Jets Fans Will Warm to Logan Stanley

When the Winnipeg Jets selected Logan Stanley 18th overall on June 24th, trading up to get him no less, the reaction from their fanbase was, shall we say, mixed.

The Jets, already playing with house money after getting Patrik Laine 2nd overall, decided they were going to draft a steady defenseman next, and once Dante Fabbro was taken at 17th by the Nashville Predators, they decided they weren’t going to risk the next best defender on their list slipping through their fingers. They paid a steep price for the 18th pick, giving up the 22nd pick, which likely would’ve yielded a solid player in its own right, and the 36th, which was used on Pascal Laberge of Victoriaville.

Some Jets fans were, to put it mildly, nonplussed.

So, on the one hand you have the people already declaring the Logan Stanley pick a bust, which seems unfair given that he’s been a Jet for all of two days. On the other hand you have people holding up Kevin Cheveldayoff’s draft record and saying they trust his pick no matter what, which is also unfair given that Cheveldayoff, while strong on the draft floor, has not been infallible (see Sutter, Lukas).

The chief frustration on the part of those disappointed in the Stanley pick seems to come from the fact that the Jets traded up to get him, and did so at no small expense to themselves. It’s possible that Stanley might still have been available at 22nd, and then the Jets could’ve used the 36th pick on somebody else, whether Laberge like the Flyers did or on another defenseman like Kale Clague, both of whom would’ve been available.

Even if Stanley had been gone, the Jets could still have gotten a really good player at 22nd. Max Jones was still on the board, for one, and my regular readers will know I’m a big fan of Riley Tufte, who went to Dallas instead.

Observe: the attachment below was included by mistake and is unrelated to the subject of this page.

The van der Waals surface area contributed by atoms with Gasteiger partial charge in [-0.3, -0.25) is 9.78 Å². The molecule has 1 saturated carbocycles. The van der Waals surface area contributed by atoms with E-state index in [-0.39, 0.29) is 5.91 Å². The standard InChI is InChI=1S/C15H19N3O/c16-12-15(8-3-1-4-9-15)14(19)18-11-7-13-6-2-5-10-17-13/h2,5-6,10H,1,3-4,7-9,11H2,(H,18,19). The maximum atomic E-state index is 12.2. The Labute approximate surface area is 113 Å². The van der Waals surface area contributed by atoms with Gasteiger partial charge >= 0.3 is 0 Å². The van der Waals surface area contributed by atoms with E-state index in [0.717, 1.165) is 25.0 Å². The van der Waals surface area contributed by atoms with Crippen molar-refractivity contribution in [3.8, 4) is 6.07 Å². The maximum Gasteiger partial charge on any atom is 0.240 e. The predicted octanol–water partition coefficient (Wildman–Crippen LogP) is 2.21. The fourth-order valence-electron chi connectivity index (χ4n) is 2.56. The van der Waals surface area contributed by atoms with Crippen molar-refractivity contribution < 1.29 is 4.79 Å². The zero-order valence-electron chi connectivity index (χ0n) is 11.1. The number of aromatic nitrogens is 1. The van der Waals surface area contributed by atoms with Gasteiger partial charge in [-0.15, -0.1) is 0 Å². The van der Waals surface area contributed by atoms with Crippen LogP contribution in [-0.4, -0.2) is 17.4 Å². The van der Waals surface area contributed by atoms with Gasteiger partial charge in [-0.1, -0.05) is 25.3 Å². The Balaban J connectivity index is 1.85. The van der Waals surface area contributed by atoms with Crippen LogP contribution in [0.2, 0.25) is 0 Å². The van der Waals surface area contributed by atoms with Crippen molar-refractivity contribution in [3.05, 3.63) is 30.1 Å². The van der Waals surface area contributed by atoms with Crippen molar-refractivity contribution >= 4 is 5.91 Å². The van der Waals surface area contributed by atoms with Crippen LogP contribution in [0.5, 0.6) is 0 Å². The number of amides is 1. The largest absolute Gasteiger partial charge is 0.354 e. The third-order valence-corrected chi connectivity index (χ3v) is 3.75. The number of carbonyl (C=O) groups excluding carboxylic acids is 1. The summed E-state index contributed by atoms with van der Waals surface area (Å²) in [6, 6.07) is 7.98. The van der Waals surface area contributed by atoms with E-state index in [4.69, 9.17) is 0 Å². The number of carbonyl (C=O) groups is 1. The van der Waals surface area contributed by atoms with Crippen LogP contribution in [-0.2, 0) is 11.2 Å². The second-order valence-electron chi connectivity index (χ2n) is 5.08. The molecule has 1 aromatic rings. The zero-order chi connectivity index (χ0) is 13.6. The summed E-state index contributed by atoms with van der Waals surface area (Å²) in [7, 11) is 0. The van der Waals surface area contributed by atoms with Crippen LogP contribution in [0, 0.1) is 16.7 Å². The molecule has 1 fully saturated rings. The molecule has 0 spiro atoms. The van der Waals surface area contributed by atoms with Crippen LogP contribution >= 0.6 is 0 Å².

But the Jets decided Stanley was their guy, they weren’t going to risk him being off the board at 22nd, and they were going to swoop in and get him before somebody else did. While some Jets fans are grumbling about the move — and will be until Stanley makes his NHL debut and possibly sometime after that — and while the players taken at 22nd and 36th, German Rubtsov and Laberge, will be forever in Jets fans’ minds the way Sean Couturier was for years, it’s not all doom and gloom.

One day, Jets fans, I think you’re going to like Logan Stanley.

Defense First

At present, no one is confusing Stanley with Mike Green, or even 79th overall pick Luke Green. He is not, as yet, an offensive defenseman.

His five goals in 64 games shattered no records and raised no eyebrows, though it’s worth pointing out that most scouts feel his offensive game is improving. I’ve heard the argument that almost no defensemen with such poor junior stats turn out to be solid NHLers, but you don’t have to look very far to find an exception. Tyler Myers, in his draft year, posted a whopping 19 points, exactly one goal and one assist more than Stanley in one more game.